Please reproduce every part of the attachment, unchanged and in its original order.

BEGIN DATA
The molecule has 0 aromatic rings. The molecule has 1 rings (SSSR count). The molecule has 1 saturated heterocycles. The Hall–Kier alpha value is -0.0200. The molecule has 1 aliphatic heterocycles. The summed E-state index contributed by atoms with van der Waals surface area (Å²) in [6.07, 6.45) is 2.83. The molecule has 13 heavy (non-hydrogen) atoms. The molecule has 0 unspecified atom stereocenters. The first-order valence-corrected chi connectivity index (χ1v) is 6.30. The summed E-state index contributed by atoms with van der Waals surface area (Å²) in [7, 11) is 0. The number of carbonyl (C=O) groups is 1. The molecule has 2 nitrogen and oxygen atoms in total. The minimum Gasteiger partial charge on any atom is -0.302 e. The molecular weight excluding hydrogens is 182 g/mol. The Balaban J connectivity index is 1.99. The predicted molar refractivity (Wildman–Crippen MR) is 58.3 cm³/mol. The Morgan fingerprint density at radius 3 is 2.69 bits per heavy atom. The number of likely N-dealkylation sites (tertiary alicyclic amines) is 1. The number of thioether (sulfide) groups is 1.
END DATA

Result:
The molecule has 0 aromatic rings. The molecule has 1 rings (SSSR count). The molecule has 1 saturated heterocycles. The Hall–Kier alpha value is -0.0200. The molecule has 1 aliphatic heterocycles. The summed E-state index contributed by atoms with van der Waals surface area (Å²) in [6.07, 6.45) is 2.83. The molecule has 13 heavy (non-hydrogen) atoms. The molecule has 0 unspecified atom stereocenters. The first-order valence-corrected chi connectivity index (χ1v) is 6.30. The summed E-state index contributed by atoms with van der Waals surface area (Å²) in [7, 11) is 0. The number of carbonyl (C=O) groups is 1. The molecule has 2 nitrogen and oxygen atoms in total. The minimum Gasteiger partial charge on any atom is -0.302 e. The molecular weight excluding hydrogens is 182 g/mol. The Balaban J connectivity index is 1.99. The predicted molar refractivity (Wildman–Crippen MR) is 58.3 cm³/mol. The Morgan fingerprint density at radius 3 is 2.69 bits per heavy atom. The number of likely N-dealkylation sites (tertiary alicyclic amines) is 1. The number of thioether (sulfide) groups is 1.